Many people believe they are too smart to be taken in by a scam. But they miss the key point: Scammers mostly bypass your intellect and rely on sophisticated psychological and emotional manipulations to get you to say yes. “You don’t have to be a fool to be fooled,” says Robert Cialdini, author of Influence: The Psychology of Persuasion. “These people are using tactics and strategies that all of us are susceptible to.” Specifically, he explains, they weaponize universal human instincts such as fear of loss, love and trust in others. Here are some of their techniques.
1. Scammers establish camaraderie
“So sorry to hear about the loss of your husband. You know, my own wife passed away last year as well. It’s been hard.”
The Trick: Scammers will parrot back the target’s religion, political affiliation, military background or life situation to get the target to feel “he’s just like me,” Cialdini notes. “Then we tend to lower our defenses and are much more likely to follow their lead.”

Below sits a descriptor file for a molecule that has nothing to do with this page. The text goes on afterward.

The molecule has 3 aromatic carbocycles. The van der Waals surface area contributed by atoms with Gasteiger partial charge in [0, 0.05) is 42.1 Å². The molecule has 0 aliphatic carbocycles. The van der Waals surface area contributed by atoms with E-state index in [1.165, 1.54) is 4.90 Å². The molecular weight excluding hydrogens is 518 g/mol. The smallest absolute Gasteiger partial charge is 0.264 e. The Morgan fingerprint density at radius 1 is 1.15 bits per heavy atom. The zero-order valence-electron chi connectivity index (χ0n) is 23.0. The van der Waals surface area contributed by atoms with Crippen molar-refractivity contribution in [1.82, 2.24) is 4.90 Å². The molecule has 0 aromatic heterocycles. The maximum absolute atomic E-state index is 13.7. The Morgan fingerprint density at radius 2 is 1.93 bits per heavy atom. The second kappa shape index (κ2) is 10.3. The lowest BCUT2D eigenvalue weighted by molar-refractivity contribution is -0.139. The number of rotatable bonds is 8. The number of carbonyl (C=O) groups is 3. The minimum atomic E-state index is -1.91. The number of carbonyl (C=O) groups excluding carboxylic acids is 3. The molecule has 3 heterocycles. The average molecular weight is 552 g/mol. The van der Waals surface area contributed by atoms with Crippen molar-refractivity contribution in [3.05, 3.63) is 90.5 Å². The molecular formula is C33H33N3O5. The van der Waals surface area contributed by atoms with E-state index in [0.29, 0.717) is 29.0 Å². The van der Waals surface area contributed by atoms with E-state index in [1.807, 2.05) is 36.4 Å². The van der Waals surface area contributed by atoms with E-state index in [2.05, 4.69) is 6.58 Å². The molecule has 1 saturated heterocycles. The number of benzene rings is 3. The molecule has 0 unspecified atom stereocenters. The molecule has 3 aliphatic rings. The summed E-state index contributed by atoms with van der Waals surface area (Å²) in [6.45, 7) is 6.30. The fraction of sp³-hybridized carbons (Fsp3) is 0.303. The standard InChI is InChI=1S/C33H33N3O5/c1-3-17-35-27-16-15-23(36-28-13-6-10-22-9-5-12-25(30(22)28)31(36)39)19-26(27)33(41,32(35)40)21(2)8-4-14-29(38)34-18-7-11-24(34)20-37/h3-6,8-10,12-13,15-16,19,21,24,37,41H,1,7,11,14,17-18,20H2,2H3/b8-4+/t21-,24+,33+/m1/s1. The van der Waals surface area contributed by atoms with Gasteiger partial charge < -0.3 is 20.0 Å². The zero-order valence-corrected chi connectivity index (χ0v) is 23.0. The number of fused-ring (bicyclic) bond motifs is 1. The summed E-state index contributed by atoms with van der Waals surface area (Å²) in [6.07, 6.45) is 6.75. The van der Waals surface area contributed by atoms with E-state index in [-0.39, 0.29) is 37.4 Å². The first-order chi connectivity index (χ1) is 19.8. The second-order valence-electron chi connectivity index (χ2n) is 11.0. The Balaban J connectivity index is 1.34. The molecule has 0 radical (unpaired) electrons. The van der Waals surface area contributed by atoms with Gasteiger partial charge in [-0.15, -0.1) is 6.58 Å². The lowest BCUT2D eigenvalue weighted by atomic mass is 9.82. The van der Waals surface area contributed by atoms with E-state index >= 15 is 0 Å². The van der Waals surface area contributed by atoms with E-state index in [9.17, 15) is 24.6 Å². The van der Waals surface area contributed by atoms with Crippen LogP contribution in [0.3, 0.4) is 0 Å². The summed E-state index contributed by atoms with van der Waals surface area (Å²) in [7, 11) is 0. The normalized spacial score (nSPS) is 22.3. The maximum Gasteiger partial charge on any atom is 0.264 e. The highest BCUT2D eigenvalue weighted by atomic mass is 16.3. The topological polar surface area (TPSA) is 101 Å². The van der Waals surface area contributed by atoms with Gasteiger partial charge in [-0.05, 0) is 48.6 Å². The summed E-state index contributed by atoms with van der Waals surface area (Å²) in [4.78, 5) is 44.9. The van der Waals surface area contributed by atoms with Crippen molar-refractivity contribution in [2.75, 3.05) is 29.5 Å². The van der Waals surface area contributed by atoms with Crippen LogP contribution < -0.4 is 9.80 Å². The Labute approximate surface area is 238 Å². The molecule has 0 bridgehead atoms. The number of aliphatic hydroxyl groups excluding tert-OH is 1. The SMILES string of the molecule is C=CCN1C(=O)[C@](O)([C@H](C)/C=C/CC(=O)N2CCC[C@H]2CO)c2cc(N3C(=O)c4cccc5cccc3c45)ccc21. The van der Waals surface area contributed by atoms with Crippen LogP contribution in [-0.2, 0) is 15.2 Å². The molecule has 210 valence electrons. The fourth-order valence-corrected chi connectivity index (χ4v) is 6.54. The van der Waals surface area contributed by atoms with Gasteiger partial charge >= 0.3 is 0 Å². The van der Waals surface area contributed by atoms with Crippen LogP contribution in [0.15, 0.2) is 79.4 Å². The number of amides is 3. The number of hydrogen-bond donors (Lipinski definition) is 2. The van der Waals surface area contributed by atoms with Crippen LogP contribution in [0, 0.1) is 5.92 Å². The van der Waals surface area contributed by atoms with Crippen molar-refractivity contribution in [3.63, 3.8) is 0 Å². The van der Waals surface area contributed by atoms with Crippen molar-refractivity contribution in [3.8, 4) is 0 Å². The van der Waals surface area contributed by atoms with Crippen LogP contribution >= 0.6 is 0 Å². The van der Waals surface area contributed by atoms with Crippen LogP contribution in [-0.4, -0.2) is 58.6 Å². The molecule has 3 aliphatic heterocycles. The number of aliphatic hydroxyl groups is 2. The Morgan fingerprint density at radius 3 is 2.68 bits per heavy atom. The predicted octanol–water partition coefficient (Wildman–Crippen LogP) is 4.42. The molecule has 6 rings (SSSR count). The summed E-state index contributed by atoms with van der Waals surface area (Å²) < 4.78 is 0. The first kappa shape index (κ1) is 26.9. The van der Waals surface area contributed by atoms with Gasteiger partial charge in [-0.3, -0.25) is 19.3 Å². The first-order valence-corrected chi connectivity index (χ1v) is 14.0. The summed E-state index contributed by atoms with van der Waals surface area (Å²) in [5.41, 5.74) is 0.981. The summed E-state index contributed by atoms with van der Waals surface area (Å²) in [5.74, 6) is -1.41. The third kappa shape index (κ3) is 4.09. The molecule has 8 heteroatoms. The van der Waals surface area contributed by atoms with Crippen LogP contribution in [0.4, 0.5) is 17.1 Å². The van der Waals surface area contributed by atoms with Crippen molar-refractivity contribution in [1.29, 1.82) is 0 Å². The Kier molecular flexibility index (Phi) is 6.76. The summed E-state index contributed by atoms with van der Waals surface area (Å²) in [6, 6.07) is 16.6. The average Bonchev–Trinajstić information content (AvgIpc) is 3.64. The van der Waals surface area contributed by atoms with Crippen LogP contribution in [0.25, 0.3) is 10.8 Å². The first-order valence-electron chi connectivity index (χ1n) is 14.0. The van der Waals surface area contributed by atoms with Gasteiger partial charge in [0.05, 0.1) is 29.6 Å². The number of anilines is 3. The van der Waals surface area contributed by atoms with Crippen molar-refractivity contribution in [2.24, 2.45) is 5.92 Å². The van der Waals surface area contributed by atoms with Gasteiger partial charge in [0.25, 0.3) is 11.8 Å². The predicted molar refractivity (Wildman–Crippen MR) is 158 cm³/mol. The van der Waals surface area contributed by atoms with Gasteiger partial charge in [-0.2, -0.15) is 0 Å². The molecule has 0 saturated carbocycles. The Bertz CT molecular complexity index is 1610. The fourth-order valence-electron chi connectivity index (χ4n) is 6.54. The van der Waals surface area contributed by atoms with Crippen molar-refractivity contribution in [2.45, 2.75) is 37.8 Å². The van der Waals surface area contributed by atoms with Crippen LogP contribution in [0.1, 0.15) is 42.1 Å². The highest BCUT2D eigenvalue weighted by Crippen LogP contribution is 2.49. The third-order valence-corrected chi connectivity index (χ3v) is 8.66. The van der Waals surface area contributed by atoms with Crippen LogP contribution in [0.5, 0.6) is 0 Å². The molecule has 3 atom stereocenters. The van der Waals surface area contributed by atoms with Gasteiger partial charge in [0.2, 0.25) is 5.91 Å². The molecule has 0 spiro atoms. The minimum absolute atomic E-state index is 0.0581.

2. Scammers play on your aversion to loss
“You’ve won the sweepstakes! You are now rich! But if you don’t act fast ...”
The Trick: Many people have a deep-seated fear of missing out (FOMO, in internet jargon) on good opportunities, given how infrequently they appear. The criminal encourages that FOMO, Cialdini says. “They do it in terms of the uniqueness of the idea, or the dwindling of availability of the product or service. This spooks people into choices.”
3. Scammers flatter you
“I can tell you know a lot about finance, so you know how much money you can make in cryptocurrency if you manage the risks.”
The Trick: “Usually, at the beginning, it’s a lot of love bombing,” says Anthony Pratkanis, emeritus professor of psychology at the University of California, Santa Cruz. They’ll frequently praise the victim, Cialdini says. “That lends itself to a sense of connection and trust. ‘If this person likes me, well, then I can trust this person.’ ”
4. Scammers make you feel anxious
“This malware means your bank account has been compromised. Someone could steal from it very easily now.”
The Trick: “We live in this age of anxiety, where there are so many actual existential fears,” AARP fraud expert Doug Shadel says. “It’s pretty easy to get people to say, ‘All right, what do I have to do to make this one go away?’ ”
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